The abundance and distribution of woody plants have increased in grassland ecosystems worldwide. Robust generalizations about the consequences of this transformative process on animal communities have been elusive, especially in semiarid regions where populations of many species have declined. We evaluated how distributions and species richness of breeding birds responded to woody plant encroachment by using spatial variation in woody cover as a proxy for the temporal process by which grasslands transform into shrub savannas. Specifically, we surveyed breeding birds and vegetation on 140 10-ha plots in semiarid grasslands that spanned the gradient of cover by Prosopis (mesquite), a genus of shrubs that has proliferated in semiarid grasslands worldwide. We used a multispecies occupancy model to characterize distributions of breeding bird species along the encroachment gradient. Distributions of 29 of 35 species changed markedly in response to encroachment, with distributions of most obligate grassland species contracting and most facultative grassland species expanding. Species richness increased sharply as cover of woody plants increased and peaked at ∼22% cover; this increase was driven by recruitment of generalist and shrub-associated species, many of which are common at regional scales. Lastly, we identified thresholds of woody cover where distributions contracted or expanded markedly, which provide targets for conservation and restoration efforts. Our results highlight the importance of understanding species-specific responses to woody plant encroachment as the basis for explaining community-level patterns because increases in diversity at local scales might ultimately reduce diversity at broader scales as grassland specialists are displaced.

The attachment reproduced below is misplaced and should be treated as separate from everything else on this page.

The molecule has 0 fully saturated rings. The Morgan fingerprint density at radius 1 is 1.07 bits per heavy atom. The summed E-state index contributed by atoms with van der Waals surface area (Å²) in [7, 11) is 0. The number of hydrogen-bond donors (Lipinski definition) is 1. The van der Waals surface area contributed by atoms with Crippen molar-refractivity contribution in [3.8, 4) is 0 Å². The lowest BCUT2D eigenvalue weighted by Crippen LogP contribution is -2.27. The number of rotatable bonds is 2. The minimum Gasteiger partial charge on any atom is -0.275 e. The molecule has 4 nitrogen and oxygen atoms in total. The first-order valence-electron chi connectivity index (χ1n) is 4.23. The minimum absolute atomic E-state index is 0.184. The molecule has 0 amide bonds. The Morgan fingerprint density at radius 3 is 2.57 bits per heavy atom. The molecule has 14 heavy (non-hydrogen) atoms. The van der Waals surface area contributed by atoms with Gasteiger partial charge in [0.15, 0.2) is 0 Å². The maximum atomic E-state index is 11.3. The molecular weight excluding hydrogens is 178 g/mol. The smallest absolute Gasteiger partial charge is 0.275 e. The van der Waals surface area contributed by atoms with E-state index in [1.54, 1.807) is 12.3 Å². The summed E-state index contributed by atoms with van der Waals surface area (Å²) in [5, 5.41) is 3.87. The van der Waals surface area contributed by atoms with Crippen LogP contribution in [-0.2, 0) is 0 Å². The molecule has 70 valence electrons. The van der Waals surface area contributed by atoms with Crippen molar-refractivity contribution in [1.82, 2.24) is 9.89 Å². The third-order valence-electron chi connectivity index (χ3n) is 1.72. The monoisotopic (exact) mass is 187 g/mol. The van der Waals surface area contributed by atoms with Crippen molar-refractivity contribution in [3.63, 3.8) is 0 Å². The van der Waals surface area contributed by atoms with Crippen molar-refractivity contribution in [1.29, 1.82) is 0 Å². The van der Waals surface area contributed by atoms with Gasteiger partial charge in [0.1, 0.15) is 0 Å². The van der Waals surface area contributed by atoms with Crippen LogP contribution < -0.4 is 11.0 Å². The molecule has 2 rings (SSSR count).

- Shrub invasion
- State transition
ASJC Scopus subject areas
- Ecology, Evolution, Behavior and Systematics
- Nature and Landscape Conservation